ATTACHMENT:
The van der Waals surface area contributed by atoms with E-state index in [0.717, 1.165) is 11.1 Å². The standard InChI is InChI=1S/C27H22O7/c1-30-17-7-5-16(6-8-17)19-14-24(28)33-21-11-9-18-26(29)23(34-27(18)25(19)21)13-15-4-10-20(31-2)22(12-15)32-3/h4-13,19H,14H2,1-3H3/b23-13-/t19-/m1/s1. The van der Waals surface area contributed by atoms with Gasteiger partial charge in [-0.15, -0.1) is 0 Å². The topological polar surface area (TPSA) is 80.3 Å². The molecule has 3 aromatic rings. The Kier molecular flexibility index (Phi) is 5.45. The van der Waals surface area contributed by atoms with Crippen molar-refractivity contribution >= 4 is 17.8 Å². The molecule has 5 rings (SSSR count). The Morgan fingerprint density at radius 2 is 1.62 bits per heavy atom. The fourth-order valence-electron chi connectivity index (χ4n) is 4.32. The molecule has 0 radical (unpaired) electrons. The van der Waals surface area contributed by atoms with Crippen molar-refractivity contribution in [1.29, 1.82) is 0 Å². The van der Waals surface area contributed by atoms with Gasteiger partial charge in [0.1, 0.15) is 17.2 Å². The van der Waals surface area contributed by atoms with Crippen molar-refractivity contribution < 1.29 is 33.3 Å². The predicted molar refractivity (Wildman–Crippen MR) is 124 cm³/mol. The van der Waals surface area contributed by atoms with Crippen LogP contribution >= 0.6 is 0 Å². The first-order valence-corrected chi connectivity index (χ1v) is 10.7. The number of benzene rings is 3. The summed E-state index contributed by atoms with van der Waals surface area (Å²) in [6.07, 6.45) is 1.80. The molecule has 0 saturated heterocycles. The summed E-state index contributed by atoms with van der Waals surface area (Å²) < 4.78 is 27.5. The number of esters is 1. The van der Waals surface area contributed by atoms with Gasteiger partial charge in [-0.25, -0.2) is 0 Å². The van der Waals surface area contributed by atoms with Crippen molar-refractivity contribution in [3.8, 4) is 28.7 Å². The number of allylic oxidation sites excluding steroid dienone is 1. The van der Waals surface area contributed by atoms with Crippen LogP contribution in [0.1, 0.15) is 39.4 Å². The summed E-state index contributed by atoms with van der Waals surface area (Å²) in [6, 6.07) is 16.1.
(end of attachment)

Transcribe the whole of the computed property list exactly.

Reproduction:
The van der Waals surface area contributed by atoms with E-state index in [0.717, 1.165) is 11.1 Å². The standard InChI is InChI=1S/C27H22O7/c1-30-17-7-5-16(6-8-17)19-14-24(28)33-21-11-9-18-26(29)23(34-27(18)25(19)21)13-15-4-10-20(31-2)22(12-15)32-3/h4-13,19H,14H2,1-3H3/b23-13-/t19-/m1/s1. The van der Waals surface area contributed by atoms with Gasteiger partial charge in [-0.15, -0.1) is 0 Å². The topological polar surface area (TPSA) is 80.3 Å². The molecule has 3 aromatic rings. The Kier molecular flexibility index (Phi) is 5.45. The van der Waals surface area contributed by atoms with Crippen molar-refractivity contribution >= 4 is 17.8 Å². The molecule has 5 rings (SSSR count). The Morgan fingerprint density at radius 2 is 1.62 bits per heavy atom. The fourth-order valence-electron chi connectivity index (χ4n) is 4.32. The molecule has 0 radical (unpaired) electrons. The van der Waals surface area contributed by atoms with Crippen molar-refractivity contribution in [1.29, 1.82) is 0 Å². The van der Waals surface area contributed by atoms with Gasteiger partial charge in [0.1, 0.15) is 17.2 Å². The van der Waals surface area contributed by atoms with Crippen molar-refractivity contribution < 1.29 is 33.3 Å². The predicted molar refractivity (Wildman–Crippen MR) is 124 cm³/mol. The van der Waals surface area contributed by atoms with Crippen LogP contribution >= 0.6 is 0 Å². The first-order valence-corrected chi connectivity index (χ1v) is 10.7. The number of benzene rings is 3. The summed E-state index contributed by atoms with van der Waals surface area (Å²) in [6.07, 6.45) is 1.80. The molecule has 0 saturated heterocycles. The summed E-state index contributed by atoms with van der Waals surface area (Å²) < 4.78 is 27.5. The number of esters is 1. The van der Waals surface area contributed by atoms with Gasteiger partial charge in [-0.25, -0.2) is 0 Å². The van der Waals surface area contributed by atoms with Crippen molar-refractivity contribution in [3.8, 4) is 28.7 Å². The number of allylic oxidation sites excluding steroid dienone is 1. The van der Waals surface area contributed by atoms with Crippen LogP contribution in [0.1, 0.15) is 39.4 Å². The summed E-state index contributed by atoms with van der Waals surface area (Å²) in [6, 6.07) is 16.1.